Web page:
Stone Broken at O2 Academy, Oxford

Support: Those Damn Crows| Dead Man's Whiskey
February 23, 2019 at O2 Academy, Oxford
Promoter: Atom Splitter

Stone Broken have quickly been making a name for themselves in the British hard rock scene since the release for their self-financed EP The Crow Flies back in 2014. Less than five years later, the four-piece from Walsall have two albums and several tours of the UK as well as tours of the US and Europe under their belt. Not only that, but their latest album from last year Ain’t Always Easy has earned them several plaudits from fans and critics alike, including the likes of Planet Rock who gave the album third place in their best of list from 2018. After having toured the album across the UK, in the first instance shortly after its release before heading out to foreign pastures, Stone Broken embarked once again on another UK-wide and aptly named ‘Home’ tour (named after a song from the album itself), along with rising stars of British rock Those Damn Crows and Dead Man’s Whiskey. On an unseasonably sunny Saturday, these three bands packed out the upstairs venue at the O2 Academy in Oxford for a night of good old-fashioned rock and roll.

Dead Man’s Whiskey, from London, were up first, and wasted no time in showing the growing crowd what they were about. Solid riffs and heavy rhythms ensure from the off and frontman Nico Rogers does his bit, filling the venue with his booming choruses. The five-piece can barely fit onto the tiny stage, but still do what they can to make their opening set as exciting and energetic as possible. The general reaction of the crowd was of pleasant surprise that this largely unknown band were putting up such an attention-grabbing show and engaging them to the extent that they were able to do. They were by no means one-trick ponies either. Regardless of whether they were pulling out the big choruses of ‘War Machine’, bringing out the thrash elements of ‘Raging Bullet’ or even going for a full-on power ballad with ‘Make You Proud’, they were able to win over the crowd fully. Musically-speaking, their live set could still do with some polishing, but for the half an hour that Dead Man’s Whiskey were on stage they were highly entertaining and worth showing up early for.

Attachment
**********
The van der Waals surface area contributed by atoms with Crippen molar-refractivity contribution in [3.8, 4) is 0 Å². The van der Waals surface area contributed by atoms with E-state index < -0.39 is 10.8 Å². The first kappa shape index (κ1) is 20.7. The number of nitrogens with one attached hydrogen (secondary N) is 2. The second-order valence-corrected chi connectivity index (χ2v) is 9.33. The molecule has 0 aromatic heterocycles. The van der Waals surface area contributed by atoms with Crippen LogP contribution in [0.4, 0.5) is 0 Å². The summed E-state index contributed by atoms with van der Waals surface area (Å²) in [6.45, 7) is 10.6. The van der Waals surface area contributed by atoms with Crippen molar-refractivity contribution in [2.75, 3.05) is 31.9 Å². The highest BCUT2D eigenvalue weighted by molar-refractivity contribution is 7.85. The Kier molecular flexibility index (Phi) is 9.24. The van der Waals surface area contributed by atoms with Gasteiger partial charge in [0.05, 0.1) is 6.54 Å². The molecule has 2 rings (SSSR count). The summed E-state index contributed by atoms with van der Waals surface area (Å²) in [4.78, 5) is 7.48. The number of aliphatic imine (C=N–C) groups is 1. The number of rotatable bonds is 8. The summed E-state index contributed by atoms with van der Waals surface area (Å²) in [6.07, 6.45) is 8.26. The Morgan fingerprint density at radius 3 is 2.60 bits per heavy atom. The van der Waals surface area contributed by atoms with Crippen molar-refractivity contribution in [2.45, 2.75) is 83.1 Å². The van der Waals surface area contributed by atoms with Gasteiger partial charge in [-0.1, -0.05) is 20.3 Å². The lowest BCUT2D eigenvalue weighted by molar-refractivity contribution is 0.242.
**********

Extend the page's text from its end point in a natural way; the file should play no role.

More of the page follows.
Those Damn Crows hail from Bridgend in South Wales, and are also relative newcomers to the rock and roll landscape, having only just released their debut album Murder and the Motive last year. They looked for all the world like they had been doing this much longer, as they approached their set with a confident swagger which immediately had the now-full venue hooked. They started with the high energy and fast-paced ‘Don’t Give a Damn’ and set the tone from there. Both bassist Lloyd Wood and frontman Shane Greenhall were bundles of pure enthusiasm throughout the set and gave the band a real presence on stage. Showmanship and musicianship were both fully present for Those Damn Crows this evening and nowhere was this more evident and memorable than for their single ‘Blink of an Eye’ which was performed with real power and passion which would not have been out of place in an arena. Ending their set with ‘Rock ‘n’ Roll Ain’t Dead’ was another solid move as it encouraged great crowd participation and also left the audience with a terrific sense of satisfaction ahead of the main act.

The performances of the opening acts do not detract from the headline act as the Oxford crowd extends a very warm welcome to the rockers from Walsall. Stone Broken take to the stage in true rock and roll fashion with smoke machines and heavy guitars to ‘Stay All Night’ from their debut album All in Time. One of the things Stone Broken have become known for in their short history is quickly developing a solid, dedicated fan base and the Broken Army (as they have been dubbed) appeared to be out in full force to support them. They take all this support in stride, it seems, moving neatly into ‘Doesn’t Matter’ and ‘Heartbeat Away’ from Ain’t Always Easy. Stone Broken’s catchy, anthemic, southern-driven hard rock is unsurprisingly a real crowd-pleasing endeavour, and the crowd let the band know it by loyally singing along with Rich Moss to every word they can.

Moss is not your typical rock-and-roll frontman, as he takes a more genuine and heart-felt approach to the crowd interaction between songs than may typically be expected of a band of their ilk. He is a compelling presence onstage though and his manner, not to mention his incredibly powerful vocals, arguably go a very long way to explaining why the band have built up the following they have. Guitarist Chris Davis and Bassist Kieron Conroy play their parts as well making full use of the stage and the platforms placed around it to keep the performance energetic; while drummer Robyn Haycock brings a sense of tremendous fun and enjoyment to proceedings, particularly during her drum solo midway through. After a thirteen-song set of very high quality, Rich Moss comes back on stage on his own for an encore where he delivers an extraordinary acoustic rendition of ‘Wait for You’, which is far and away the highlight of the night. The 75-minute show ends with the fan favourite ‘Not Your Enemy’ and brings an end to a terrific live performance. Stone Broken have demonstrated why they are such an exciting act on the UK classic and hard rock scene right now. They bring a freshness, energy and genuine passion to a style of music which is often derided as obsolete; and will surely continue to work their way up to bigger venues and bigger crowds in the years to come.

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